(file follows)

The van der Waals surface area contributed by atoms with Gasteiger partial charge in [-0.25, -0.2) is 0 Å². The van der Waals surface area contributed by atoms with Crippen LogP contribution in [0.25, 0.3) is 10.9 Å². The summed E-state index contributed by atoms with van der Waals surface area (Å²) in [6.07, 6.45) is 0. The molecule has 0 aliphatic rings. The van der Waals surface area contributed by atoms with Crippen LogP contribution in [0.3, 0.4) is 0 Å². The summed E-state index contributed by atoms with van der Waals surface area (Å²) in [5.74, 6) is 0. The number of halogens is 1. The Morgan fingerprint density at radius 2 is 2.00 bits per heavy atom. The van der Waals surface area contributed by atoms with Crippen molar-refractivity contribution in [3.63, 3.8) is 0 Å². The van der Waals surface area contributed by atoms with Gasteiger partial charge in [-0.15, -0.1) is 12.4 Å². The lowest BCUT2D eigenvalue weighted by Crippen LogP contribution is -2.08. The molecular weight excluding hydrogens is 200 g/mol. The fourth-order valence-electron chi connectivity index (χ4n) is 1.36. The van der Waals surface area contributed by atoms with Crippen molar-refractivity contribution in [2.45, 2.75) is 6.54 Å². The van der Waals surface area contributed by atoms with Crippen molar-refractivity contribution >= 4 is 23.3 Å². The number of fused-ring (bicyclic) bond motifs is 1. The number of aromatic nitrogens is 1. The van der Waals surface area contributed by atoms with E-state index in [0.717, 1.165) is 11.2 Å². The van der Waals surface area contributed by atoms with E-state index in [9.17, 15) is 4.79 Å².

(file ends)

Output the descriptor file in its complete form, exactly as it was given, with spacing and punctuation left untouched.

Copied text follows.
The van der Waals surface area contributed by atoms with Gasteiger partial charge in [-0.25, -0.2) is 0 Å². The van der Waals surface area contributed by atoms with Crippen LogP contribution in [0.25, 0.3) is 10.9 Å². The summed E-state index contributed by atoms with van der Waals surface area (Å²) in [6.07, 6.45) is 0. The molecule has 0 aliphatic rings. The van der Waals surface area contributed by atoms with Crippen LogP contribution in [0.3, 0.4) is 0 Å². The summed E-state index contributed by atoms with van der Waals surface area (Å²) in [5.74, 6) is 0. The number of halogens is 1. The Morgan fingerprint density at radius 2 is 2.00 bits per heavy atom. The van der Waals surface area contributed by atoms with Crippen molar-refractivity contribution in [3.63, 3.8) is 0 Å². The van der Waals surface area contributed by atoms with Gasteiger partial charge in [-0.15, -0.1) is 12.4 Å². The lowest BCUT2D eigenvalue weighted by Crippen LogP contribution is -2.08. The molecular weight excluding hydrogens is 200 g/mol. The fourth-order valence-electron chi connectivity index (χ4n) is 1.36. The van der Waals surface area contributed by atoms with Crippen molar-refractivity contribution in [2.45, 2.75) is 6.54 Å². The van der Waals surface area contributed by atoms with Crippen molar-refractivity contribution >= 4 is 23.3 Å². The number of fused-ring (bicyclic) bond motifs is 1. The number of aromatic nitrogens is 1. The van der Waals surface area contributed by atoms with E-state index in [0.717, 1.165) is 11.2 Å². The van der Waals surface area contributed by atoms with E-state index in [9.17, 15) is 4.79 Å².